Echocardiographic analysis of dysfunctional and normal myocardial segments before and immediately after coronary artery bypass graft surgery.
Echocardiography has revealed evidence of "subnormal" regional contraction patterns that result from myocardial ischemia and are often accompanied by nonadjacent "hyperkinetic" regions. Whether these regions of hyperkinetic wall motion persist unchanged or revert to normal after coronary artery bypass graft (CABG) surgery has not been studied in humans. Using echocardiography, we evaluated both dysfunctional and normal myocardial regions for changes in segmental wall motion and percent of systolic wall thickening that occurred immediately after CABG surgery in 32 patients. Segmental wall motion analysis before CABG surgery in these patients revealed that 170 (66%) of 256 myocardial segments were subnormal, of which 115 (67%) improved and 102 (60%) returned to normal immediately after CABG surgery. Eleven myocardial segments that were hyperkinetic before CABG surgery returned to normal after CABG surgery. Preoperatively, 162 (63%) of 256 myocardial segments had systolic wall thickening less than 30%, which increased from 11.8% +/- 8.9% to 24.3% +/- 14.3% (mean +/- SD) (P less than 0.01) postoperatively. Conversely, a reverse trend was found when systolic wall thickening was greater than 30% before CABG surgery: thickening decreased from 46.2% +/- 13.8% to 33.4% +/- 14.8% after CABG surgery (P less than 0.01). Thus, we conclude that immediately after CABG surgery, there is a recovery of function in some myocardial segments and a reduction in function in others. Furthermore, we conclude that the semiquantitative assessment of percent of systolic wall thickening is a more reliable (consistent) echocardiographic index of myocardial function compared with the qualitative assessment of segmental wall motion immediately after CABG surgery.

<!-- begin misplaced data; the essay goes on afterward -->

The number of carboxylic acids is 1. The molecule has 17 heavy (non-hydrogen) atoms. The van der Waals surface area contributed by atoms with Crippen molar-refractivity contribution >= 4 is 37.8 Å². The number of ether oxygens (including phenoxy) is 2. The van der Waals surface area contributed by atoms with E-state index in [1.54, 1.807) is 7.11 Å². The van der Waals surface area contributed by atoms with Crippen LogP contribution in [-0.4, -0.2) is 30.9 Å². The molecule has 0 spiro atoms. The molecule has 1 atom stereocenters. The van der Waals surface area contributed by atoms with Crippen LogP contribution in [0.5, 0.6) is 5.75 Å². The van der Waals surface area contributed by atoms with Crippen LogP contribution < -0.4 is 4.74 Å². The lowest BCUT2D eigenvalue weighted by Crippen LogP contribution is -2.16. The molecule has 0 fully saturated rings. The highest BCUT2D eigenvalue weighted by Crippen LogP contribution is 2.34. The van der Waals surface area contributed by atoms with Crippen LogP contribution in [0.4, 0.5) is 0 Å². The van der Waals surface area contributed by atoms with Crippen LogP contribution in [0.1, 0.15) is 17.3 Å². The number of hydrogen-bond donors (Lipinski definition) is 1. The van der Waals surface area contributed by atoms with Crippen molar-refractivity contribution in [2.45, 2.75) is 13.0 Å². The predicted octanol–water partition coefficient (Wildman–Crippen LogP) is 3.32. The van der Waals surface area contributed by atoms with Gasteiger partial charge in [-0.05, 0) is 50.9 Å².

Voci, P; Bilotta, F; Aronson, S; Scibilia, G; Caretta, Q; Mercanti, C; Marino, B; Thisted, R; Roizen, MF; Reale, A
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